Amyloidosis might complicate RA in up to 0.7% of patients with longstanding disease, leading to a poor outcome, with only 58% survival rates at 4 years [76].

Bone involvement is also frequent in rheumatoid arthritis patients, secondary to osteoclastic hyperactivity and or osteoblastic hypoactivity, in patients with impaired moving, local effect of proinflammatory cytokines or to the adverse effect of glucocorticoids [82].

Muscle atrophy is frequent, especially near affected joints. Inflammatory myositis or glucocorticoid myopathy (usually with the use of higher doses) might be present in patients with RA [76, 77].

4. Rheumatoid arthritis: imaging

Recent advances in the imaging field and therapeutic possibilities are changing the outcome in RA. Still, conventional radiology (CR) represents the main imaging method for rheumatoid arthritis patients’ evaluation, in daily practice. The treat to target approach has brought into attention the new methods, ultrasonography (US) and magnetic resonance imaging (MRI), as more sensitive and specific imaging modalities. In this way, CR remains a method for identifying old and late changes, lesions that already happened, while US and MRI are the methods for identifying acute inflammatory lesions and details of small structural changes. Other methods, such as arthrography, computer tomography (CT) or scintigraphy remain suitable for complex cases and will not be subject to our paper [77].

Conventional radiology, a cheap and widely available method shows a wide spectrum of changes at the level of the peripheral joints, including hands, wrists, feet, and ankles or even larger joints (knee, shoulder, elbow), depending on the disease duration. Thus, imaging of any joint disorder, including rheumatoid arthritis should start with this method [77].

Peripheral joint involvement shows typical radiographic changes in rheumatoid arthritis including soft tissue swelling related to joint effusion or synovitis, juxta-articular osteoporosis, joint space narrowing and the late disease changes, bone erosions, and ankylosis. To note, the fact that joint space narrowing (JSN) is a good indicator for hyaline cartilage loss, as the articular space is mainly composed of the two-cartilage thickness sum, normally about 2 mm [83]. A comparison with adjacent or contralateral joints might clarify narrowing. Erosions occur earliest at the level of the carpal bones, especially pisiform or triquetrum, at the level of the ulnar styloid and second metacarpophalangeal (MCP) joint, in the bare area (metacarpal head, with no cartilage) [84]. Studies showed that up to 30% of the patients do not develop erosions in the first 2 years from disease onset, but still, most of the patients do, a fact that led to the expert recommendation of repeating CR every 6–12 months in eRA and every 1–2 years in late disease [85].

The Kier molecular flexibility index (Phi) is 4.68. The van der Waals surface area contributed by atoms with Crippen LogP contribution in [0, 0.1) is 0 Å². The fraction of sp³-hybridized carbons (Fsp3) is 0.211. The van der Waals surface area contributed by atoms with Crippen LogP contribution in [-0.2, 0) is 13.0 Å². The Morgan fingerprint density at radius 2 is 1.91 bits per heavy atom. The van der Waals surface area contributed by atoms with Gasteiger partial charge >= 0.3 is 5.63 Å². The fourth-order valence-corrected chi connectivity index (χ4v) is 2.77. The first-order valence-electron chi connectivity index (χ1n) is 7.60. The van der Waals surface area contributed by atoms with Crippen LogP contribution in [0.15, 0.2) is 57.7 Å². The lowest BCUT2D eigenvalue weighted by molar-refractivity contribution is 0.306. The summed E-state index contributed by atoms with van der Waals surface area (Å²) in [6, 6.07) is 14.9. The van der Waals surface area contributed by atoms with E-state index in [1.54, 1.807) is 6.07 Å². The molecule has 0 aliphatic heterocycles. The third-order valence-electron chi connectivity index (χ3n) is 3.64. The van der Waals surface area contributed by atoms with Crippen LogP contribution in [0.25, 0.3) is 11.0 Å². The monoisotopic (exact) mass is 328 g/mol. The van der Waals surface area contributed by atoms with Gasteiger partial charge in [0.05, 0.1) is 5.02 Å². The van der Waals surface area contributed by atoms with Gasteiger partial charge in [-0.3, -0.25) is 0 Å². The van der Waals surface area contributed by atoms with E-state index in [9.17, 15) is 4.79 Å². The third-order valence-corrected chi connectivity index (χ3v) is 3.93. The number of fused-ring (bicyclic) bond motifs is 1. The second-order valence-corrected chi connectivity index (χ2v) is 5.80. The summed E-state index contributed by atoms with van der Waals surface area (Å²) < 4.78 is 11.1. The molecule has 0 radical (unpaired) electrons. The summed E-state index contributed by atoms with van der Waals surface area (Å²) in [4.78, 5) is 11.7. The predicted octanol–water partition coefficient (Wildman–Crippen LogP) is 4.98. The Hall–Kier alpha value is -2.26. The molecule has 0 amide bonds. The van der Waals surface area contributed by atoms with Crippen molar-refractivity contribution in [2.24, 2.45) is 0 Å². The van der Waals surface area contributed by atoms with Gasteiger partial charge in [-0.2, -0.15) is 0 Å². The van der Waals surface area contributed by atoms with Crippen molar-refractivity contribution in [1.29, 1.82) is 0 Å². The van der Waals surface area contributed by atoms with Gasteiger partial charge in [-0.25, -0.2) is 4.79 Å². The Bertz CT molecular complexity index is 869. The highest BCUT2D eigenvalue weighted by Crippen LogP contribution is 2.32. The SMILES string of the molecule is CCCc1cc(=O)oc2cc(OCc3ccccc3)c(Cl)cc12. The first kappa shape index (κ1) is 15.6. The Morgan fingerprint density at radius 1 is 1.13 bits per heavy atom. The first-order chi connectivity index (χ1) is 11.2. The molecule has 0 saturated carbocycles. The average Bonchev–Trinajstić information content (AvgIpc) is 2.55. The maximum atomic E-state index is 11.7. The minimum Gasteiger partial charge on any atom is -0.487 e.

To quantify lesions and for a better follow-up of the disease, Sharp proposed a scoring system of erosions and JSN of hands [86]. The modified Sharp score, proposed by Van der Heijde, included feet, for a total of 16 areas evaluated for erosions and 15 for JSN in each hand and 6 areas for erosions and six for JSN in each foot [87]. Radiographic progression can redefine remission, as clinically quiet joints often progress.